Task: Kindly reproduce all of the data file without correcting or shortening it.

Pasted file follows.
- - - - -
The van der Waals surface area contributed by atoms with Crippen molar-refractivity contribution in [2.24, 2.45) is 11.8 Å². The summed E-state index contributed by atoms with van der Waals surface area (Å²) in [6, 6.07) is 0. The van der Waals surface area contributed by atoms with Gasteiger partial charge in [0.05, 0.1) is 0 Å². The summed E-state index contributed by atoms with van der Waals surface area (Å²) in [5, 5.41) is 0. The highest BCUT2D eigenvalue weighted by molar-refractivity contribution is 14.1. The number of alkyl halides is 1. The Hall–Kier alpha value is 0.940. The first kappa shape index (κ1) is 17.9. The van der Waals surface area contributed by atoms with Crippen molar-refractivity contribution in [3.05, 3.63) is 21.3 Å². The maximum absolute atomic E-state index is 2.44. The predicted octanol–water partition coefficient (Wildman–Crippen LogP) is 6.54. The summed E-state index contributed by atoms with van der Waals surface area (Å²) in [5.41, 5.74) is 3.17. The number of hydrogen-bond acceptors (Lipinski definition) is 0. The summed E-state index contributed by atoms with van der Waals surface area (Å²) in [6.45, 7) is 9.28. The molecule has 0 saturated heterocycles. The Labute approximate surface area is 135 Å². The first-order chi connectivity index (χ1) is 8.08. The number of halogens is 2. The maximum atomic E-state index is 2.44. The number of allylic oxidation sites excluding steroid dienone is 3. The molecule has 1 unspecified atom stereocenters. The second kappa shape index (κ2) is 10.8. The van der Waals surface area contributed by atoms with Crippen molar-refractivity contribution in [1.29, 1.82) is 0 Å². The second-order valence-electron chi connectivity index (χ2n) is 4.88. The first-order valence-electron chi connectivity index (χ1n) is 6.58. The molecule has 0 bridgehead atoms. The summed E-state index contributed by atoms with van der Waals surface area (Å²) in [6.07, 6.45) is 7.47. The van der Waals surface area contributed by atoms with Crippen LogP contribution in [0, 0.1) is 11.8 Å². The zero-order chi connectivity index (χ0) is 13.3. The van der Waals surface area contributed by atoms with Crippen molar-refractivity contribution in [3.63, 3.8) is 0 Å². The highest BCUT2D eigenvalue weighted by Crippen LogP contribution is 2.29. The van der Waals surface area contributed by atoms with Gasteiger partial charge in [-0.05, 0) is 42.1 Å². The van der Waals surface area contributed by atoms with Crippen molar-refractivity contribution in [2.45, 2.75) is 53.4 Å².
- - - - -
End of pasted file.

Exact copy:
The van der Waals surface area contributed by atoms with Crippen molar-refractivity contribution in [2.24, 2.45) is 11.8 Å². The summed E-state index contributed by atoms with van der Waals surface area (Å²) in [6, 6.07) is 0. The van der Waals surface area contributed by atoms with Gasteiger partial charge in [0.05, 0.1) is 0 Å². The summed E-state index contributed by atoms with van der Waals surface area (Å²) in [5, 5.41) is 0. The highest BCUT2D eigenvalue weighted by molar-refractivity contribution is 14.1. The number of alkyl halides is 1. The Hall–Kier alpha value is 0.940. The first kappa shape index (κ1) is 17.9. The van der Waals surface area contributed by atoms with Crippen molar-refractivity contribution in [3.05, 3.63) is 21.3 Å². The maximum absolute atomic E-state index is 2.44. The predicted octanol–water partition coefficient (Wildman–Crippen LogP) is 6.54. The summed E-state index contributed by atoms with van der Waals surface area (Å²) in [5.41, 5.74) is 3.17. The number of hydrogen-bond acceptors (Lipinski definition) is 0. The summed E-state index contributed by atoms with van der Waals surface area (Å²) in [6.45, 7) is 9.28. The molecule has 0 saturated heterocycles. The Labute approximate surface area is 135 Å². The first-order chi connectivity index (χ1) is 8.08. The number of halogens is 2. The maximum atomic E-state index is 2.44. The number of allylic oxidation sites excluding steroid dienone is 3. The molecule has 1 unspecified atom stereocenters. The second kappa shape index (κ2) is 10.8. The van der Waals surface area contributed by atoms with Crippen molar-refractivity contribution in [1.29, 1.82) is 0 Å². The second-order valence-electron chi connectivity index (χ2n) is 4.88. The first-order valence-electron chi connectivity index (χ1n) is 6.58. The molecule has 0 bridgehead atoms. The summed E-state index contributed by atoms with van der Waals surface area (Å²) in [6.07, 6.45) is 7.47. The van der Waals surface area contributed by atoms with Crippen LogP contribution in [0, 0.1) is 11.8 Å². The zero-order chi connectivity index (χ0) is 13.3. The van der Waals surface area contributed by atoms with Crippen molar-refractivity contribution in [3.63, 3.8) is 0 Å². The highest BCUT2D eigenvalue weighted by Crippen LogP contribution is 2.29. The van der Waals surface area contributed by atoms with Gasteiger partial charge in [-0.05, 0) is 42.1 Å². The van der Waals surface area contributed by atoms with Crippen molar-refractivity contribution in [2.45, 2.75) is 53.4 Å².